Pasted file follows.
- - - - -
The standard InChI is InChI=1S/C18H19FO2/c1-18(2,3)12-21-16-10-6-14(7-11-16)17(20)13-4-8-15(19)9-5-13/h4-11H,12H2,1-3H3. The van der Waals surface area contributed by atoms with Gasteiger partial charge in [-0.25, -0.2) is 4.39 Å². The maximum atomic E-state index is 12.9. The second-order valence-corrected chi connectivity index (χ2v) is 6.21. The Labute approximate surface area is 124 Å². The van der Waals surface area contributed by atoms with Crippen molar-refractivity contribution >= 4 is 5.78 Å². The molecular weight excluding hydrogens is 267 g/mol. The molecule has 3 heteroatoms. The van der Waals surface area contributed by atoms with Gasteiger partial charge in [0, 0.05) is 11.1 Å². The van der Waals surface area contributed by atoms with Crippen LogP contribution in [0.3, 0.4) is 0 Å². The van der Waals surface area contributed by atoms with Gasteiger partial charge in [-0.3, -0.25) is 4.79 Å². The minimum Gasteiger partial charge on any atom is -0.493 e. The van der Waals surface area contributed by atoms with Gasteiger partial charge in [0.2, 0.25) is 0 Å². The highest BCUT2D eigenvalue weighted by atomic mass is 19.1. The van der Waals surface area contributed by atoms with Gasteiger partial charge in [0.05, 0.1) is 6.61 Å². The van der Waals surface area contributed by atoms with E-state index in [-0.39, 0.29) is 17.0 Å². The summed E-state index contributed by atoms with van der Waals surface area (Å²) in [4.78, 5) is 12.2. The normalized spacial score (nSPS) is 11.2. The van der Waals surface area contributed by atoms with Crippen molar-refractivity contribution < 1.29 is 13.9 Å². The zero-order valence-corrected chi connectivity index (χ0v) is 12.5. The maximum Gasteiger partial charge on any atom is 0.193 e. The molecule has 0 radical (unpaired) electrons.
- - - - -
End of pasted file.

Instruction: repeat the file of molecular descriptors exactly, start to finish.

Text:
The standard InChI is InChI=1S/C18H19FO2/c1-18(2,3)12-21-16-10-6-14(7-11-16)17(20)13-4-8-15(19)9-5-13/h4-11H,12H2,1-3H3. The van der Waals surface area contributed by atoms with Gasteiger partial charge in [-0.25, -0.2) is 4.39 Å². The maximum atomic E-state index is 12.9. The second-order valence-corrected chi connectivity index (χ2v) is 6.21. The Labute approximate surface area is 124 Å². The van der Waals surface area contributed by atoms with Crippen molar-refractivity contribution >= 4 is 5.78 Å². The molecular weight excluding hydrogens is 267 g/mol. The molecule has 3 heteroatoms. The van der Waals surface area contributed by atoms with Gasteiger partial charge in [0, 0.05) is 11.1 Å². The van der Waals surface area contributed by atoms with Crippen LogP contribution in [0.3, 0.4) is 0 Å². The van der Waals surface area contributed by atoms with Gasteiger partial charge in [-0.3, -0.25) is 4.79 Å². The minimum Gasteiger partial charge on any atom is -0.493 e. The van der Waals surface area contributed by atoms with Gasteiger partial charge in [0.2, 0.25) is 0 Å². The highest BCUT2D eigenvalue weighted by atomic mass is 19.1. The van der Waals surface area contributed by atoms with Gasteiger partial charge in [0.05, 0.1) is 6.61 Å². The van der Waals surface area contributed by atoms with E-state index in [-0.39, 0.29) is 17.0 Å². The summed E-state index contributed by atoms with van der Waals surface area (Å²) in [4.78, 5) is 12.2. The normalized spacial score (nSPS) is 11.2. The van der Waals surface area contributed by atoms with Crippen molar-refractivity contribution < 1.29 is 13.9 Å². The zero-order valence-corrected chi connectivity index (χ0v) is 12.5. The maximum Gasteiger partial charge on any atom is 0.193 e. The molecule has 0 radical (unpaired) electrons.